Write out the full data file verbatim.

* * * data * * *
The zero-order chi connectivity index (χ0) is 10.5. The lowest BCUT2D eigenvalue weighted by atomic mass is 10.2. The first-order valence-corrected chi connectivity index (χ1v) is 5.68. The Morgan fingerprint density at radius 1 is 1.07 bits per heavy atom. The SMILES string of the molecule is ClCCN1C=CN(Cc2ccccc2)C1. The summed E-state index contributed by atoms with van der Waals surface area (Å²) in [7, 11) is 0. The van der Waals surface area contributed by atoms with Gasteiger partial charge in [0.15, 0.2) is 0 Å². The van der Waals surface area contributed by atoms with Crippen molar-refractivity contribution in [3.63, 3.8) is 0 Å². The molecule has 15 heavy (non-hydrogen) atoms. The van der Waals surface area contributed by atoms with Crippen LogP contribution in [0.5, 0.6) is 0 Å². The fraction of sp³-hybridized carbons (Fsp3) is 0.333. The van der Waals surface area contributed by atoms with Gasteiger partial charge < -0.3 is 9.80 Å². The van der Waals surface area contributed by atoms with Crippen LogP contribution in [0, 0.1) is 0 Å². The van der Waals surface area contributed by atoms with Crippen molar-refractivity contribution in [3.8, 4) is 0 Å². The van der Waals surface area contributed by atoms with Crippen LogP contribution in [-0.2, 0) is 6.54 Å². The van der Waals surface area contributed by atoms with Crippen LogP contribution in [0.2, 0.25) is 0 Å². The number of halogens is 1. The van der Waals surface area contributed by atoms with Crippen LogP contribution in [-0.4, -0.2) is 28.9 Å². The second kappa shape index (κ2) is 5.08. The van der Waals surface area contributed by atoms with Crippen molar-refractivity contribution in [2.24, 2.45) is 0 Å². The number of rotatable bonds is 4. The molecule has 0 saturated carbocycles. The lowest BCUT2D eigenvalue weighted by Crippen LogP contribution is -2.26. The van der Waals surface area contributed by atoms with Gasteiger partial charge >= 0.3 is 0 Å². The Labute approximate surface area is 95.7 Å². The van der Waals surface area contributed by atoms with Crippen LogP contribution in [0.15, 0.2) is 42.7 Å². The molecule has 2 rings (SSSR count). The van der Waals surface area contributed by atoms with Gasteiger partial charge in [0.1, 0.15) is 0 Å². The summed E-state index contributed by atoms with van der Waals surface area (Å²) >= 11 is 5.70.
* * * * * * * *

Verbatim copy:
The zero-order chi connectivity index (χ0) is 10.5. The lowest BCUT2D eigenvalue weighted by atomic mass is 10.2. The first-order valence-corrected chi connectivity index (χ1v) is 5.68. The Morgan fingerprint density at radius 1 is 1.07 bits per heavy atom. The SMILES string of the molecule is ClCCN1C=CN(Cc2ccccc2)C1. The summed E-state index contributed by atoms with van der Waals surface area (Å²) in [7, 11) is 0. The van der Waals surface area contributed by atoms with Gasteiger partial charge in [0.15, 0.2) is 0 Å². The van der Waals surface area contributed by atoms with Crippen molar-refractivity contribution in [3.63, 3.8) is 0 Å². The molecule has 15 heavy (non-hydrogen) atoms. The van der Waals surface area contributed by atoms with Crippen LogP contribution in [0.5, 0.6) is 0 Å². The fraction of sp³-hybridized carbons (Fsp3) is 0.333. The van der Waals surface area contributed by atoms with Gasteiger partial charge < -0.3 is 9.80 Å². The van der Waals surface area contributed by atoms with Crippen LogP contribution in [0, 0.1) is 0 Å². The van der Waals surface area contributed by atoms with Crippen molar-refractivity contribution in [3.8, 4) is 0 Å². The van der Waals surface area contributed by atoms with Crippen LogP contribution in [-0.2, 0) is 6.54 Å². The van der Waals surface area contributed by atoms with Crippen LogP contribution in [0.2, 0.25) is 0 Å². The number of halogens is 1. The van der Waals surface area contributed by atoms with Crippen LogP contribution in [-0.4, -0.2) is 28.9 Å². The second kappa shape index (κ2) is 5.08. The van der Waals surface area contributed by atoms with Crippen molar-refractivity contribution in [2.24, 2.45) is 0 Å². The number of rotatable bonds is 4. The molecule has 0 saturated carbocycles. The lowest BCUT2D eigenvalue weighted by Crippen LogP contribution is -2.26. The van der Waals surface area contributed by atoms with Gasteiger partial charge >= 0.3 is 0 Å². The Labute approximate surface area is 95.7 Å². The van der Waals surface area contributed by atoms with Crippen LogP contribution in [0.15, 0.2) is 42.7 Å². The molecule has 2 rings (SSSR count). The van der Waals surface area contributed by atoms with Gasteiger partial charge in [0.1, 0.15) is 0 Å². The summed E-state index contributed by atoms with van der Waals surface area (Å²) >= 11 is 5.70.